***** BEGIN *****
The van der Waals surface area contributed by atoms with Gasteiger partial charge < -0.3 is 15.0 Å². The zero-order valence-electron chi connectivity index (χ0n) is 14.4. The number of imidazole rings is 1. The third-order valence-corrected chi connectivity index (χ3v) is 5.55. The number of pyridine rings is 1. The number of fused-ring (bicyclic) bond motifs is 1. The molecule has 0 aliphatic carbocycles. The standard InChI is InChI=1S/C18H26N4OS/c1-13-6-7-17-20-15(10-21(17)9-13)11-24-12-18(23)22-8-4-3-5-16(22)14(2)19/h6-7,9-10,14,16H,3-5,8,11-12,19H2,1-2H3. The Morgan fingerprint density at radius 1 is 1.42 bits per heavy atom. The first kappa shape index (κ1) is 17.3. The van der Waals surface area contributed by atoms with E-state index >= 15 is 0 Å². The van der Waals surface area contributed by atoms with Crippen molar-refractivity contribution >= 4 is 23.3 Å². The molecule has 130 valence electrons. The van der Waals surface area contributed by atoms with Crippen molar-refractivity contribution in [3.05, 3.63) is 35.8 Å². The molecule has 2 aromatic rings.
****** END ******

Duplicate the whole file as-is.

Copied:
The van der Waals surface area contributed by atoms with Gasteiger partial charge < -0.3 is 15.0 Å². The zero-order valence-electron chi connectivity index (χ0n) is 14.4. The number of imidazole rings is 1. The third-order valence-corrected chi connectivity index (χ3v) is 5.55. The number of pyridine rings is 1. The number of fused-ring (bicyclic) bond motifs is 1. The molecule has 0 aliphatic carbocycles. The standard InChI is InChI=1S/C18H26N4OS/c1-13-6-7-17-20-15(10-21(17)9-13)11-24-12-18(23)22-8-4-3-5-16(22)14(2)19/h6-7,9-10,14,16H,3-5,8,11-12,19H2,1-2H3. The Morgan fingerprint density at radius 1 is 1.42 bits per heavy atom. The first kappa shape index (κ1) is 17.3. The van der Waals surface area contributed by atoms with E-state index >= 15 is 0 Å². The van der Waals surface area contributed by atoms with Crippen molar-refractivity contribution >= 4 is 23.3 Å². The molecule has 130 valence electrons. The van der Waals surface area contributed by atoms with Crippen molar-refractivity contribution in [3.05, 3.63) is 35.8 Å². The molecule has 2 aromatic rings.